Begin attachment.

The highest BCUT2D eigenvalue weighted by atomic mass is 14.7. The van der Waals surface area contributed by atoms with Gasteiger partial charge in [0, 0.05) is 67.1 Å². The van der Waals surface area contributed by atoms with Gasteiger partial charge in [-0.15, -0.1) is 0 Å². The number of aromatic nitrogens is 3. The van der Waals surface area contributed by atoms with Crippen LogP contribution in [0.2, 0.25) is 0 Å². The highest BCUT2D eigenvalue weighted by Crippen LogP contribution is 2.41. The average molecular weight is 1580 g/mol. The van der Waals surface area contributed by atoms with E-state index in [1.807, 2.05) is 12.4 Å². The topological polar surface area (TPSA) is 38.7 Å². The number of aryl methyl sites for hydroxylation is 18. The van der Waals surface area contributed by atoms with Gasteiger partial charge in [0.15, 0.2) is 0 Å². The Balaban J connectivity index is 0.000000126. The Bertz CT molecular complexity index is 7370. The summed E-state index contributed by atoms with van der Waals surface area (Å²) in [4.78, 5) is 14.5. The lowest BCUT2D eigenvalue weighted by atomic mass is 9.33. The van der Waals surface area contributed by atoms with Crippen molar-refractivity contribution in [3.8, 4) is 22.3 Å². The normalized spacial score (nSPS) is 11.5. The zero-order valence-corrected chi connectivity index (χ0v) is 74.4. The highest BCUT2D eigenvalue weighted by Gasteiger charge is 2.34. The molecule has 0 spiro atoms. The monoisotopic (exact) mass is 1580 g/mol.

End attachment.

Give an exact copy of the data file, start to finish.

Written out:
The highest BCUT2D eigenvalue weighted by atomic mass is 14.7. The van der Waals surface area contributed by atoms with Gasteiger partial charge in [0, 0.05) is 67.1 Å². The van der Waals surface area contributed by atoms with Gasteiger partial charge in [-0.15, -0.1) is 0 Å². The number of aromatic nitrogens is 3. The van der Waals surface area contributed by atoms with Crippen LogP contribution in [0.2, 0.25) is 0 Å². The highest BCUT2D eigenvalue weighted by Crippen LogP contribution is 2.41. The average molecular weight is 1580 g/mol. The van der Waals surface area contributed by atoms with E-state index in [1.807, 2.05) is 12.4 Å². The topological polar surface area (TPSA) is 38.7 Å². The number of aryl methyl sites for hydroxylation is 18. The van der Waals surface area contributed by atoms with Gasteiger partial charge in [0.15, 0.2) is 0 Å². The Balaban J connectivity index is 0.000000126. The Bertz CT molecular complexity index is 7370. The summed E-state index contributed by atoms with van der Waals surface area (Å²) in [4.78, 5) is 14.5. The lowest BCUT2D eigenvalue weighted by atomic mass is 9.33. The van der Waals surface area contributed by atoms with Crippen molar-refractivity contribution in [3.8, 4) is 22.3 Å². The normalized spacial score (nSPS) is 11.5. The zero-order valence-corrected chi connectivity index (χ0v) is 74.4. The highest BCUT2D eigenvalue weighted by Gasteiger charge is 2.34. The molecule has 0 spiro atoms. The monoisotopic (exact) mass is 1580 g/mol.